Thomas Henry Croxall
Croxall is notable because he was interested in the writings of Søren Kierkegaard for their Christian content. He wrote after David F. Swenson and Walter Lowrie had begun translating some of Kierkegaard's works into English, both also hoping to attract Christian readers. Croxall translated Søren Kierkegaard, by Johannes Edouard Hohlenberg, 1954. He studied Søren Kierkegaard's writings for over twenty years and translated Johannes Climacus written in 1843-1844 by Kierkegaard but never published and provided his own assessment. He related Kierkegaard's works to the scriptures in his books Meditations and Kierkegaard Studies, where he wrote: “Kierkegaard is in the air these days. He has not yet, so far as I know, become on the air, but that doubtless will come, for he is constantly quoted and discussed (discussed, I fear, more than read). What then is all the fuss about, and what is his distinctive teaching? Now, any lover of Kierkegaard (and such I most certainly am) longs to answer such a question. He has found in Kierkegaard’s teaching a new and stimulating body of thought, which to him is like a pearl of great price, worth anything to possess. But since the pearl is spiritual treasure, not material, that treasure must be shared if its value is not to diminish. Hence I desire to share the treasure.” Studies 1948 p. 11.
Croxall provides the reader with a “wealth of beauty, fragrance, and sustenance” in his Meditations. Most of the meditations came from the Journals and Papers of Søren Kierkegaard from Croxall’s own translations. He recognized, in 1944, the need for better translations of Kierkegaard’s works. His translation, he said, “is “new”; I mean in its form and presentation. Søren Kierkegaard is a deep philosopher, but he is first and foremost a Christian; a penetrating student and exponent of the Scriptures; and above all, a man of prayer and meditation, who, as he himself confesses, spent every day in the quiet of his chamber with God.” Meditations 1955 p. 1.
Croxall is one of a number of Christian authors who argued that Kierkegaard's work is Christian to the core, that "his interest is religious or exclusively Christian."
"Kierkegaard is Christian. Some 'existentialists' – Berdyaev, Dostoevsky, Unamuno, "Maritain, Chestov, Marcel – concur in being, in varying degrees, Christian too. Many, however-Bataille, Sartre, Camus, Jaspers, Heidegger are atheistic, so that atheism and existentialism are sometimes thought synonymous. These writers 'extract from religion its most useful attributes and re-secularize them, making a ‘corner’ in thought.'" Studies 1948 p. 60.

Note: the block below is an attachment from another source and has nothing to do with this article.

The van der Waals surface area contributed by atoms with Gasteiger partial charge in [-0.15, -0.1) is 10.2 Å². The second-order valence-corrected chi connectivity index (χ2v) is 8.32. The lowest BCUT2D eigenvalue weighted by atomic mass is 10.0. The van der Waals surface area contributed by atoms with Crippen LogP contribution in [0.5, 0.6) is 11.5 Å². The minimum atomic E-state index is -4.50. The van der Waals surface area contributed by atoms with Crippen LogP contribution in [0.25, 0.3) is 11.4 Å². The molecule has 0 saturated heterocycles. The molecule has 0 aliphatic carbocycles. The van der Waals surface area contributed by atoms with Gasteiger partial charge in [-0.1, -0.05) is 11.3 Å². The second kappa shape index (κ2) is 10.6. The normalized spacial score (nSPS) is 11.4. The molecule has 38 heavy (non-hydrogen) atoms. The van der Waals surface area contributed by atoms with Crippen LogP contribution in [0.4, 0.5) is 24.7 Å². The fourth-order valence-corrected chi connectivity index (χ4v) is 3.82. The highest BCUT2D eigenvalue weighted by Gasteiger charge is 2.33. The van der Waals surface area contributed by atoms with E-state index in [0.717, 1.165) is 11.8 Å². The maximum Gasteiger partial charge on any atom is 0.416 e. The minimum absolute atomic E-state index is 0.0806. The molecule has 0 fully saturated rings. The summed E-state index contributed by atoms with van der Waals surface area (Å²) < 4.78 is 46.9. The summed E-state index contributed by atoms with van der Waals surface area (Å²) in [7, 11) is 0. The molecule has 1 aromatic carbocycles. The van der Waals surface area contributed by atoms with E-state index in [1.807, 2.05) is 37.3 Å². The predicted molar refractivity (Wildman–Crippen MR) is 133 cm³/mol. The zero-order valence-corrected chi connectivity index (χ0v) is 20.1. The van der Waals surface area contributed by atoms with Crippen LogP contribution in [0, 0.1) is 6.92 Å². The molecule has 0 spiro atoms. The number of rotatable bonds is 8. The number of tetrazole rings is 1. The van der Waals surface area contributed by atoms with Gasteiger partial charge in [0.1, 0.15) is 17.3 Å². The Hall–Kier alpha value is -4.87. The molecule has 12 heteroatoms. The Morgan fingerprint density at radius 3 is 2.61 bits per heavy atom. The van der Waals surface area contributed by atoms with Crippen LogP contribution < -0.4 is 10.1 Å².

Croxall translated Kierkegaard’s works in the aftermath of World War II. He says, again from Kierkegaard Studies, “Need I say that our age, with its industrial “massification”, its twin tyrannies of newspaper and ballot-box (present to-day just as they were in Kierkegaard’s time: unknown to Kierkegaard, those of the radio and the cinema), its trade unions, federations, combines; its feverish enslavement to fashion; its indecision and bewilderment about the meaning and purpose of life; its pursuit of pleasure and of the false gods of aestheticism, superstition, and selfishness, its belief that it has “gone farther” than Christianity, when really it has scarcely even approached Christianity (Heaven turn us from continuing along the path which has disastrously taken us “farther”!)-all this and much more shows that we are in as dire need as were his contemporaries, of Kierkegaard’s great doctrine of the Individual.” Studies 1948 p. 15.
Some of his references include: Kierkegaard: The Prophet of the Now, by T.S. Gregory, November 21, 1946; The Prophet of the Absolute, by H.V. Martin; Lectures on the Religious thought of Kierkegaard (Lecture IV), Geismar, Augsburg Publishing House; Philosophy, July 1941, by Professor Dorothy Emmet; Existentialism: Disintegration of Man's Soul, Guido De Ruggiero, 1948, Social Sciences Publishers Inc. New York
- The Crowd is the Lie, T.H. Croxall, Presbyter, February 1945
- Kierkegaard studies, with special reference to (a) the Bible (b) our own age. Thomas Henry Croxall, Published: 1948
- Søren Kierkegaard, by Johannes Edouard Hohlenberg, translated by T. H. Croxall, Routledge & Kegan Paul, London 1954
- Meditations from Kierkegaard, Translated and Edited by T. H. Croxall, Philadelphia, The Westminster Press 1956
- Johannes Climacus, by Søren Kierkegaard, Translated by T.H. Croxall, Stanford University Press 1958
- Glimpses and impressions of Kierkegaard, Welwyn, Herts, J. Nisbet 1959
- Sagi, Abraham (2000). Kierkegaard, religion, and existence: the voyage of the self. Rodopi. p. 184. ISBN 978-90-420-1412-1.